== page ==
PARIS — Don't expect Boucheron, the jewelry house owned by France's PPR, to dwell on its storied past next week when it kicks off festivities to mark its 150th anniversary.
Jean-Christophe Bédos, the Place Vendôme jeweler's president, said he wanted to use the occasion to focus on the future. To wit, he challenged his team of house designers to formulate a no-punches-pulled collection of exceptional high jewelry.
"We want the anniversary to be an occasion to celebrate our energy and passion," he explained. "It's not the time to look to the past and reissue archive pieces."
The resulting collection — called Enchanting Boucheron, with prices from 1 million euros, or $1.48 million, to 3 million euros, or $4.4 million — will be unveiled to press and clients starting Monday in a town house here on the Place François 1er that, conveniently, belongs to PPR owner François Pinault.
Word has it that the jewels will be presented alongside paintings from Pinault's personal collection of modern and contemporary art. "It should be memorable," said Bédos, declining to give details.
Meanwhile, more than 100 of the house's best clients have been invited to a dinner Monday evening here. Julianne Moore is expected to attend.
Boucheron has been on a roll recently, with sales increasing at a healthy clip, thanks to the boom in demand for high jewelry in markets such as Russia, Asia and the Middle East.
Bédos wants to build on that momentum. For the anniversary, two high jewelry collections — instead of the traditional single offering — and a raft of limited edition products and a new watch will be introduced. The second high jewelry offering will be presented during the couture in Paris in July.
The watches — many in limited runs — include made-to-order pieces dappled with diamonds. Girard Perregaux, the Swiss manufacturer with which Boucheron recently signed a partnership, provided all of the movements.
But the high jewelry is likely to garner the most buzz. "Usually we have budget restrictions when creating a high jewelry collection," explained Bédos. "This time I gave our designers carte blanche. No limit."The result is 30 pieces testifying to the house's technical prowess. There is, for example, a necklace — requiring eight months of work — of diamonds and sapphires with rubies placed in golden snakes' mouths. Another necklace of diamonds and emeralds boasts secretive disk-top pods that open to reveal hidden gems. And yet another diamond and sapphire necklace comes with Art Nouveau-style flowers carved in amethyst and aquamarine. One flower detaches to double as a vial to be filled with fragrance.
One of the more curious pieces is a white gold mask — dappled with sapphires, emeralds, diamonds and flowers fashioned out of amethyst and aquamarine adorned with a detachable aigrette of heron feathers.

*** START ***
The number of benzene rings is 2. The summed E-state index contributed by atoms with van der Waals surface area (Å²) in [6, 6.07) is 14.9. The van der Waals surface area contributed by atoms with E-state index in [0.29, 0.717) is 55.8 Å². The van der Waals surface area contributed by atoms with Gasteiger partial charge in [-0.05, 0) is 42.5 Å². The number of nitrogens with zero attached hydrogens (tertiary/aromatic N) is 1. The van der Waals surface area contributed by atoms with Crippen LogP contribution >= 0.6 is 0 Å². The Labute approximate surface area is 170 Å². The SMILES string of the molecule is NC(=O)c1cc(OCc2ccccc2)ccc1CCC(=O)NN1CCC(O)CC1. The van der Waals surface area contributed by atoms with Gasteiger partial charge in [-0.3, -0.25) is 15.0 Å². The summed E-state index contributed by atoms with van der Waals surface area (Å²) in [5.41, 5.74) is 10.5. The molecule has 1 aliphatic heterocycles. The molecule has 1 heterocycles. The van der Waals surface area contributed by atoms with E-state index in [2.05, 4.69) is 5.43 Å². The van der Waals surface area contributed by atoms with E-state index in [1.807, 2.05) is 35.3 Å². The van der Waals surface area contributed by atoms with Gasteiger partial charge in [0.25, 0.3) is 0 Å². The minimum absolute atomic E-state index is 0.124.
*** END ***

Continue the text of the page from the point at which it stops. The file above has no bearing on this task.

"Our hope with the collection is to affirm what we are capable of creating today," said Bédos, who will travel around the world this year to host multiple private client dinners as part of the anniversary celebrations. "We are preparing for the next 150 years."
“Azzedine has been one of the biggest influences in my life. He has always been such a strong, loving, fatherly figure to me. I call him Papa. His designs are indescribably unique, they are pieces of art. He knew how to make the female form look its loveliest. I have so many memories of him; my favorite might be during my first show with him in Paris. He liked me and he wanted to help me get more work. He called all his friends at Kenzo and Comme des Garcons, and asked them to book me. They said, ‘But she can’t walk!’ And he said, ‘but she has such a great ass!' His friendship and support has been the great privilege of my career. I can't imagine life without him. Repose en paix mon Papa.” - @stephanieseymour tells @wwd. #wwdfashion (📷: @steveeichner) #alaia #azzedinealaia
Azzedine Alaïa, flanked by two of his closest friends, models Stephanie Seymour and Naomi Campbell.
He designed Seymour’s dress for her 1995 wedding to Peter Brant, and treated Campbell (who famously called him Papa), like a daughter. For more on the legendary designer, tap the link in bio. #wwdfashion #alaia #azzedinealaia
Azzedine Alaïa's “I-did-it-my-way” ethos stood out starkly at a time when brands are experimenting with consumer-facing fashion shows, coed formats and trans-seasonal collections – anything to perk up lackluster sales of ready-to-wear in an age of Insta-everything. “It’s not creation anymore. This becomes a purely industrial approach,” the late designer told WWD in an interview last year. “But anyway, the rhythm of collections is so stupid. It’s unsustainable. There are too many collections.” Read more about the iconic designer’s life and work on wwd.com, link in bio. #wwdfashion #azzedinealaia (📷: @WWD Archive, 1986) #alaia
Sneaker reselling app @goat’s latest exhibit, "The Greatest: New York," tells the story of New York's sneaker culture. To celebrate the exhibit, an intimate crowd gathered on Thursday night at the pop-up gallery space, located at Platform in Culver City, to hear guest speaker and illustrator @esymai talk about her own rise in streetwear and women in the business. "For me I'm just someone who is creative. I like to create things," said Chang. #wwdfashion
Azzedine Alaïa, one of the most iconic couturiers of the modern era whose body-con designs defined Eighties fashion, has died in Paris. The diminutive Tunisian-born designer, known for his structured knitted dresses with fitted waists and impeccably cut, figure-hugging second skin silhouettes was deeply admired by his peers, and counted supermodel Naomi Campbell - his adoptive daughter - among his inner circle, one of a gang of glamazons including Farida Khelfa, Carla Bruni and Stephanie Seymour who became ambassadors of his style. (📷: Alexandre Guirkinger) #wwdblast